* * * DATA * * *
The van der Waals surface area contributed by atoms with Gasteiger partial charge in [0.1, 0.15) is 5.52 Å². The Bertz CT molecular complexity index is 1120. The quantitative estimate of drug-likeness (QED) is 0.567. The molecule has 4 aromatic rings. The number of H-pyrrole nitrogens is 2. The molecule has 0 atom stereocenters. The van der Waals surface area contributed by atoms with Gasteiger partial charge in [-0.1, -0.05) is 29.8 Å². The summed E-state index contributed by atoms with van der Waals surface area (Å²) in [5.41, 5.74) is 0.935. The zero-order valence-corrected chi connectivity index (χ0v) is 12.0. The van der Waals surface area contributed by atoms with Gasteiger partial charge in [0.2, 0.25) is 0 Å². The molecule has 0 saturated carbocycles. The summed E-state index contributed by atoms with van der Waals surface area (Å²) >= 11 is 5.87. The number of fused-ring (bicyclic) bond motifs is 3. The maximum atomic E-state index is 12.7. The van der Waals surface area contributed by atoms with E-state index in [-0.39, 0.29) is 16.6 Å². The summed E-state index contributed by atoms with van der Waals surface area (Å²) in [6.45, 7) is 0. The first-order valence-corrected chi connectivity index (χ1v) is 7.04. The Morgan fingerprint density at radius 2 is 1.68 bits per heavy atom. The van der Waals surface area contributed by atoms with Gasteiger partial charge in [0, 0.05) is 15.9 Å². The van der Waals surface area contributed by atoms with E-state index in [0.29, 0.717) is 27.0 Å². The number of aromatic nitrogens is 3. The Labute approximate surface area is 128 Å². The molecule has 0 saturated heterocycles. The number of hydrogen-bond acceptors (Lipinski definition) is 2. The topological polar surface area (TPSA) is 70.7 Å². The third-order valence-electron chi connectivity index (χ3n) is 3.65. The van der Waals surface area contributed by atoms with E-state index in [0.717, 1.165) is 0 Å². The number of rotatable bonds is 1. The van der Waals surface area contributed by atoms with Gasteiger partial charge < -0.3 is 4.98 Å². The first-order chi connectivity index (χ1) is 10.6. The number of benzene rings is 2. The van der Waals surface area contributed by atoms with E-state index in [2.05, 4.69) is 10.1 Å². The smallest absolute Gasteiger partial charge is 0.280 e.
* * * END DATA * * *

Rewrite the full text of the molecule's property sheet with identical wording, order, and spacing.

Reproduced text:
The van der Waals surface area contributed by atoms with Gasteiger partial charge in [0.1, 0.15) is 5.52 Å². The Bertz CT molecular complexity index is 1120. The quantitative estimate of drug-likeness (QED) is 0.567. The molecule has 4 aromatic rings. The number of H-pyrrole nitrogens is 2. The molecule has 0 atom stereocenters. The van der Waals surface area contributed by atoms with Gasteiger partial charge in [-0.1, -0.05) is 29.8 Å². The summed E-state index contributed by atoms with van der Waals surface area (Å²) in [5.41, 5.74) is 0.935. The zero-order valence-corrected chi connectivity index (χ0v) is 12.0. The van der Waals surface area contributed by atoms with Gasteiger partial charge in [0.2, 0.25) is 0 Å². The molecule has 0 saturated carbocycles. The summed E-state index contributed by atoms with van der Waals surface area (Å²) >= 11 is 5.87. The number of fused-ring (bicyclic) bond motifs is 3. The maximum atomic E-state index is 12.7. The van der Waals surface area contributed by atoms with E-state index in [-0.39, 0.29) is 16.6 Å². The summed E-state index contributed by atoms with van der Waals surface area (Å²) in [6.45, 7) is 0. The first-order valence-corrected chi connectivity index (χ1v) is 7.04. The Morgan fingerprint density at radius 2 is 1.68 bits per heavy atom. The van der Waals surface area contributed by atoms with Gasteiger partial charge in [0, 0.05) is 15.9 Å². The van der Waals surface area contributed by atoms with E-state index in [0.29, 0.717) is 27.0 Å². The number of aromatic nitrogens is 3. The Labute approximate surface area is 128 Å². The molecule has 0 saturated heterocycles. The number of hydrogen-bond acceptors (Lipinski definition) is 2. The topological polar surface area (TPSA) is 70.7 Å². The third-order valence-electron chi connectivity index (χ3n) is 3.65. The van der Waals surface area contributed by atoms with E-state index in [0.717, 1.165) is 0 Å². The number of rotatable bonds is 1. The van der Waals surface area contributed by atoms with Gasteiger partial charge < -0.3 is 4.98 Å². The first-order chi connectivity index (χ1) is 10.6. The number of benzene rings is 2. The van der Waals surface area contributed by atoms with E-state index in [2.05, 4.69) is 10.1 Å². The smallest absolute Gasteiger partial charge is 0.280 e.